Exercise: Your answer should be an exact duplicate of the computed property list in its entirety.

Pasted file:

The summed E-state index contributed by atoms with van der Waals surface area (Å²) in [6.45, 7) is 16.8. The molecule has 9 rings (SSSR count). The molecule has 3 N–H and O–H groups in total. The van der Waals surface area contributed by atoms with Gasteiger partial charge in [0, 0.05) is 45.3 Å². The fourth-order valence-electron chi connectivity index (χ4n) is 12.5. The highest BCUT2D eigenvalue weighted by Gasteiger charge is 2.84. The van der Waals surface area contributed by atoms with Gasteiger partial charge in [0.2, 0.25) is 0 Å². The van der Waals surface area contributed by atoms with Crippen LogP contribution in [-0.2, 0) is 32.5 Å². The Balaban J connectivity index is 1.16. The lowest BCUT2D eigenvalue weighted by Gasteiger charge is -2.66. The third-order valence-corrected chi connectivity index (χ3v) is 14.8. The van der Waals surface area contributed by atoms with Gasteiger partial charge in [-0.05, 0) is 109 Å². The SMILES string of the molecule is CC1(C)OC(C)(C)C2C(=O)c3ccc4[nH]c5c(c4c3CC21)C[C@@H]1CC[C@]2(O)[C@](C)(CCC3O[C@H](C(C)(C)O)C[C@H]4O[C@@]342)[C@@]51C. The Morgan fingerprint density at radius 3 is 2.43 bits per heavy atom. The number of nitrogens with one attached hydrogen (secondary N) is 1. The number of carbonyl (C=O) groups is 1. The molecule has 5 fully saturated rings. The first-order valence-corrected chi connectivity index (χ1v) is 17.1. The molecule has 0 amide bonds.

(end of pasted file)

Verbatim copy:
The summed E-state index contributed by atoms with van der Waals surface area (Å²) in [6.45, 7) is 16.8. The molecule has 9 rings (SSSR count). The molecule has 3 N–H and O–H groups in total. The van der Waals surface area contributed by atoms with Gasteiger partial charge in [0, 0.05) is 45.3 Å². The fourth-order valence-electron chi connectivity index (χ4n) is 12.5. The highest BCUT2D eigenvalue weighted by Gasteiger charge is 2.84. The van der Waals surface area contributed by atoms with Gasteiger partial charge in [0.2, 0.25) is 0 Å². The van der Waals surface area contributed by atoms with Crippen LogP contribution in [-0.2, 0) is 32.5 Å². The Balaban J connectivity index is 1.16. The lowest BCUT2D eigenvalue weighted by Gasteiger charge is -2.66. The third-order valence-corrected chi connectivity index (χ3v) is 14.8. The van der Waals surface area contributed by atoms with Gasteiger partial charge in [-0.05, 0) is 109 Å². The SMILES string of the molecule is CC1(C)OC(C)(C)C2C(=O)c3ccc4[nH]c5c(c4c3CC21)C[C@@H]1CC[C@]2(O)[C@](C)(CCC3O[C@H](C(C)(C)O)C[C@H]4O[C@@]342)[C@@]51C. The Morgan fingerprint density at radius 3 is 2.43 bits per heavy atom. The number of nitrogens with one attached hydrogen (secondary N) is 1. The number of carbonyl (C=O) groups is 1. The molecule has 5 fully saturated rings. The first-order valence-corrected chi connectivity index (χ1v) is 17.1. The molecule has 0 amide bonds.